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A B Extraction (%) 13 11 62.9 13 11 65.4 15 11 76.1 15 11 72.3 2.009.0016.0023.0030.00100.00105.00110.00115.00120.00125.00130.00135.00140.00145.00150.00SurfaceAreaA:AmmoniumB: Stir Rate0.450.50.550.60.652.009.0016.0023.0030.00100.00105.00110.00115.00120.00125.00130.00135.00140.00145.00150.00Overlay PlotA:AmmoniumB: Stir RateDensity: 14.000SurfaceArea: 0.600
Solutions from Montgomery, D. C. (2012) Design and Analysis of Experiments, Wiley, NY 5-64 13 13 87.5 13 13 84.2 15 13 102.3 15 13 105.6 (a)Analyze the extraction response. Draw appropriate conclusions about the effects of the significant factors on the response. Factors A and B are significant. The AB interaction is moderately significant. Response1ExtractionANOVA for selected factorial modelAnalysis of variance table [Partial sum of squares - Type III]Sum ofMeanFp-valueSourceSquaresdfSquareValueProb > FModel 1752.16 3 584.05 110.02 0.0003 significant A-PEG396.211396.2174.630.0010B-Na2SO41323.5511323.55249.32< 0.0001AB32.40132.406.100.0689Pure Error 21.24 4 5.31 Cor Total 1773.40 7 The Model F-value of 110.02 implies the model is significant. There is only a 0.03% chance that a "Model F-Value" this large could occur due to noise. Values of "Prob > F" less than 0.0500 indicate model terms are significant. In this case A, B are significant model terms. CoefficientStandard95% CI95% CIFactorEstimateDFErrorLowHighVIFIntercept 82.04 1 0.81 79.78 84.30 A-PEG 7.04 1 0.81 4.78 9.30 1.00 B-Na2SO4 12.86 1 0.81 10.60 15.12 1.00 AB 2.01 1 0.81 -0.25 4.27 1.00 (b)Prepare appropriate residual plots and comment on model adequacy. ResidualsNormal % ProbabilityNormal Plot ofResiduals-2-101215102030507080909599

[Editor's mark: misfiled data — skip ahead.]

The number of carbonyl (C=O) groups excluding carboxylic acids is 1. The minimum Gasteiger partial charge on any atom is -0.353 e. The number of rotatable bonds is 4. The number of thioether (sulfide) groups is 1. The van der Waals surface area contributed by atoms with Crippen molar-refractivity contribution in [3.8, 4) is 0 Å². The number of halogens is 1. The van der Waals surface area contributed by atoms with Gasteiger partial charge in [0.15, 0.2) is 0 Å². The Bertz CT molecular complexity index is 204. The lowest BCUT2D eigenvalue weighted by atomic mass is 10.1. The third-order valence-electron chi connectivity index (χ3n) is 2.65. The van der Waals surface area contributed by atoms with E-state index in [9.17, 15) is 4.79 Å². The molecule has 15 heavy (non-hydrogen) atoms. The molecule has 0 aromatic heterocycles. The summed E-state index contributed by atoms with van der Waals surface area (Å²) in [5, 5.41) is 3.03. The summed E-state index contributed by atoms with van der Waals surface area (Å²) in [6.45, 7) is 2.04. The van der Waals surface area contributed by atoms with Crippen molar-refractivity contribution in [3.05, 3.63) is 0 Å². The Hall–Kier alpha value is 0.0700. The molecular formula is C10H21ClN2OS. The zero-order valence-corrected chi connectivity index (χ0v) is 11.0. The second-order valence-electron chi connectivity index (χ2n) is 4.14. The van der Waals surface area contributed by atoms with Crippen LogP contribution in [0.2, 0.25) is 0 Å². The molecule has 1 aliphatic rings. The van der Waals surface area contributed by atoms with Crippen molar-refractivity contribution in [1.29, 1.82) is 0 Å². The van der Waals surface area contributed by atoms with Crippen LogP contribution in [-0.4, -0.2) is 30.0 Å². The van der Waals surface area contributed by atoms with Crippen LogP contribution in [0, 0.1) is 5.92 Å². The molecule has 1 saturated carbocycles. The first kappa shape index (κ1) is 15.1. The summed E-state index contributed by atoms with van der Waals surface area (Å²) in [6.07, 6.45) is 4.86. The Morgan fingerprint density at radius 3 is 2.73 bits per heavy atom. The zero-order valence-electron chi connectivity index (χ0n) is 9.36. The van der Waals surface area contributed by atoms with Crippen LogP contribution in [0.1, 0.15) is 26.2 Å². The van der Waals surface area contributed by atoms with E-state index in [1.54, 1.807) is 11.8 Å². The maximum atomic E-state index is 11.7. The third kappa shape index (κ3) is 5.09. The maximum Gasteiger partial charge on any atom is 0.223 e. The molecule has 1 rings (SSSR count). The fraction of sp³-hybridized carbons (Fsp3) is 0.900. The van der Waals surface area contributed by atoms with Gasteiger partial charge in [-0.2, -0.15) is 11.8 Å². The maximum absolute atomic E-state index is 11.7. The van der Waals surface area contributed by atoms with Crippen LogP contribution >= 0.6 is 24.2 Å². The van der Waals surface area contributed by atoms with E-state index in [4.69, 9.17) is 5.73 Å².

Solutions from Montgomery, D. C. (2012) Design and Analysis of Experiments, Wiley, NY 5-65 PredictedResidualsResiduals vs. Predicted-2-101260.0070.0080.0090.00100.00110.00PEGResidualsResiduals vs. PEG-2-10121.001.201.401.601.802.00
Solutions from Montgomery, D. C. (2012) Design and Analysis of Experiments, Wiley, NY 5-66 (c)Construct contour plots to aid in practical interpretation of the density response. 5.34.Reconsider the experiment in Problem 5.4. Suppose that this experiment had been conducted in three blocks, with each replicate a block. Assume that the observations in the data table are given in order, that is, the first observation in each cell comes from the first replicate, and so on. Reanalyze the data as a factorial experiment in blocks and estimate the variance component for blocks. Does it appear that blocking was useful in this experiment? Feed Rate Block Depth of Cut (in) (in/min) 0.15 0.18 0.20 0.25 1 74 79 82 99 22B:Na2SO4ResidualsResiduals vs. Na2SO4-2-10121.001.201.401.601.802.0013.0013.5014.0014.5015.0011.0011.5012.0012.5013.00ExtractionA:PEGB: Na2SO47080901002222
Solutions from Montgomery, D. C. (2012) Design and Analysis of Experiments, Wiley, NY
0.20 2 64 68 88 104 3 60 73 92 96 1 92 98 99 104 0.25 2 86 104 108 110 3 88 88 95 99 1 99 104 108 114 0.30 2 98 99 110 111 3 102 95 99 107 The MSEwas reduced from 28.72 to 23.12. This had very little effect on the results. The variance component estimate for the blocks is: [][]( )( )Blocks290.3323.12ˆ5.6034EMSMSabβσ===Design Expert OutputResponse:Surface FinishANOVA for selected factorial modelAnalysis of variance table [Classical sum of squares - Type II]Sum ofMeanFSourceSquaresDFSquareValueProb > FBlock 180.67 2 90.33 Model 5842.67 11 531.15 22.97 < 0.0001 significant A-Feed Rate3160.5021580.2568.35< 0.0001B-Depth of Cut2125.113708.3730.64< 0.0001AB

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